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    50 Super-Interesting Disney Movie Facts Straight From The Vault

    Phil Collins went HARD for the Tarzan soundtrack.

    1. While working on the Tarzan soundtrack, Phil Collins created all of the percussion sounds in "Trashin' the Camp" by himself.

    Terk and the other gorillas used things around the campsite to make music
    Disney / Via disneyplus.com

    He broke cups and hit things with sticks all around the studio. He even slapped himself on the forehead.

    2. While working on Pinocchio, the animators had to build real-life versions of the clocks in Geppetto's workshop in order to get Walt Disney's approval of their designs.

    several impossible-looking cuckoo clocks hang on the workshop wall
    Disney / Via disneyplus.com

    According to film historian J.B. Kaufman, they had to build the working models because Disney would look at their concepts and say, "Oh, that would never work."

    3. Walt Disney mortgaged his home to finance the production of Snow White and the Seven Dwarfs.

    Disney / Via giphy.com

    The film's budget was a whopping $1.5 million, or roughly $27 million today.

    4. Mulan was initially conceptualized as a rom-com.

    Disney / Via giphy.com

    In the original plot, Mulan ran away from home after her father arranged her engagement with Li Shang. However, screenwriter Chris Sanders decided that the film should adhere more closely to the tale it was based on.

    5. Trudie Styler and John-Paul Davidson directed a documentary about the production of The Emperor's New Groove, but Disney has refused to release it.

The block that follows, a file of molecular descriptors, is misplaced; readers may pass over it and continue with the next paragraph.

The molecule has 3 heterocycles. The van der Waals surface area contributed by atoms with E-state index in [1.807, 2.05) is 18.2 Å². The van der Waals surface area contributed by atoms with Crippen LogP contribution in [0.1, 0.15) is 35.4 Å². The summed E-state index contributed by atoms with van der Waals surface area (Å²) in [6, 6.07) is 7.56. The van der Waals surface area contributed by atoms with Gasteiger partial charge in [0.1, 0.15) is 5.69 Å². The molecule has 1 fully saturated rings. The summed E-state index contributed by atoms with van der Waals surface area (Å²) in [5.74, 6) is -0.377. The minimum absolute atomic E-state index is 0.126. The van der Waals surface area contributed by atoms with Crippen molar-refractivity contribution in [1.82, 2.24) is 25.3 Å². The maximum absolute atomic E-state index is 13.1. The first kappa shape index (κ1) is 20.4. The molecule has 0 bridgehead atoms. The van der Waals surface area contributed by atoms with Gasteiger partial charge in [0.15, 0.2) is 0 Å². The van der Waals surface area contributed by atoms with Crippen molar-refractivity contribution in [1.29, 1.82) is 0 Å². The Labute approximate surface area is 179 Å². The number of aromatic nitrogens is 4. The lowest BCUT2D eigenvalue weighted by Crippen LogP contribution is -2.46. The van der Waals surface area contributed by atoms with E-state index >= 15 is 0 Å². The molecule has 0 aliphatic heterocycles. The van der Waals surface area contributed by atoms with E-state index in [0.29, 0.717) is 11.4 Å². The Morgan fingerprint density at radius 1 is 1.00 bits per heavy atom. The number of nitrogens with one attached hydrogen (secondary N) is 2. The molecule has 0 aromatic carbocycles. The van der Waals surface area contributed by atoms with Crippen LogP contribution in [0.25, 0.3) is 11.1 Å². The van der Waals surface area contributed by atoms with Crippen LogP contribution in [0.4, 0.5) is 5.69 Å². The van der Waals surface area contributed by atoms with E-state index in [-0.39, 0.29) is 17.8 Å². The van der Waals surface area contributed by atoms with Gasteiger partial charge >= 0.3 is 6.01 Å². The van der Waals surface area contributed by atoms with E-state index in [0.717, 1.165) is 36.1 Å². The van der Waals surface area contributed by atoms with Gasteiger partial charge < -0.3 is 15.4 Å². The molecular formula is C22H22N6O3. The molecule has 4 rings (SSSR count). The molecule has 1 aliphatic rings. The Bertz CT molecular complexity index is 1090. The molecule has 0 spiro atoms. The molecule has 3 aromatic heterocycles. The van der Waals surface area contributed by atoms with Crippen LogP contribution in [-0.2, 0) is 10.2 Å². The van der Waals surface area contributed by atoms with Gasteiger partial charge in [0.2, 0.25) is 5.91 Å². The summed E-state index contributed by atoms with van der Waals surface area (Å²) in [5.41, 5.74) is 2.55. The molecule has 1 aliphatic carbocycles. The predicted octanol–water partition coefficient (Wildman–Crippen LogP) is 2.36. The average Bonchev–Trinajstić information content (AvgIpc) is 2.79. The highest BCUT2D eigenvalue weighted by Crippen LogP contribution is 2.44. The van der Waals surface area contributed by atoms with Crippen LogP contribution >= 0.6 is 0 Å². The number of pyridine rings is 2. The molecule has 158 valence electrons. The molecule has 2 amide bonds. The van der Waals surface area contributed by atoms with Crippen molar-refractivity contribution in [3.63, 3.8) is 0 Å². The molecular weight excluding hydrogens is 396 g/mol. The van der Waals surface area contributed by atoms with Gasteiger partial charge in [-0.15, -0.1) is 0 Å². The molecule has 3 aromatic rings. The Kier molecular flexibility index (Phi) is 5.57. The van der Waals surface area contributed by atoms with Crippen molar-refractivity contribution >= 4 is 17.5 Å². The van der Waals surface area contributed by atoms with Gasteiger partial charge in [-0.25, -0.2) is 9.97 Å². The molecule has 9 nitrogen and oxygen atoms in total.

Disney / Via giphy.com

    The documentary, The Sweatbox, was so "awkwardly truthful" that it hasn't been released since its festival debut in 2002. Styler has another connection to the animated feature — her husband, Sting, wrote two songs for its soundtrack.

    6. When Robin Hood fell behind schedule, animators had to recycle scenes from previous films in order to save time.

    Maid Marian's movement mirror Snow White's
    Disney / Via disneyplus.com

    Specifically, they reused scenes from The Jungle Book, Snow White and the Seven Dwarfs, and The Aristocats.

    7. Mama Odie in The Princess and the Frog was partially based on Yoda from Star Wars.

    Mama Odie and Yoda share similar statures and attitudes
    Disney / Lucas Films / Via disneyplus.com

    The filmmakers also drew inspiration from writer Coleen Salley and comedian Moms Mabley.

    8. Tim Burton worked as an artist for The Fox and the Hound.

    Disney / Via giphy.com

    Before leaving the Walt Disney Co. to direct hits like Beetlejuice, Burton was part of a team of new artists who were challenged to make a new Disney feature.

    9. Tinker Bell's character design in Peter Pan was inspired by actor Margaret Kerry — not Marilyn Monroe, as is popularly believed.

    Tinker Bell and Kerry have similar builds
    Disney / Bettmann via Getty Images

    According to Screen Rant, Kerry was the character model for the iconic fairy. She helped the animators by posing in pixie attire with oversize props.

    10. In Dumbo, the clowns were designed to look like two of the animators working on the film.

    the clowns look like goofy versions of old men
    Disney / Via disneyplus.com

    Art Babbitt and Jack Kinney were the inspiration for the clown silhouettes Dumbo sees from outside the circus tent.

    11. The directors of Atlantis: The Lost Empire had T-shirts printed with the words "Fewer songs, more explosions" to remind the crew of the direction they wanted the film to take.

    Milo leaps into the truck to avoid getting caught in an explosion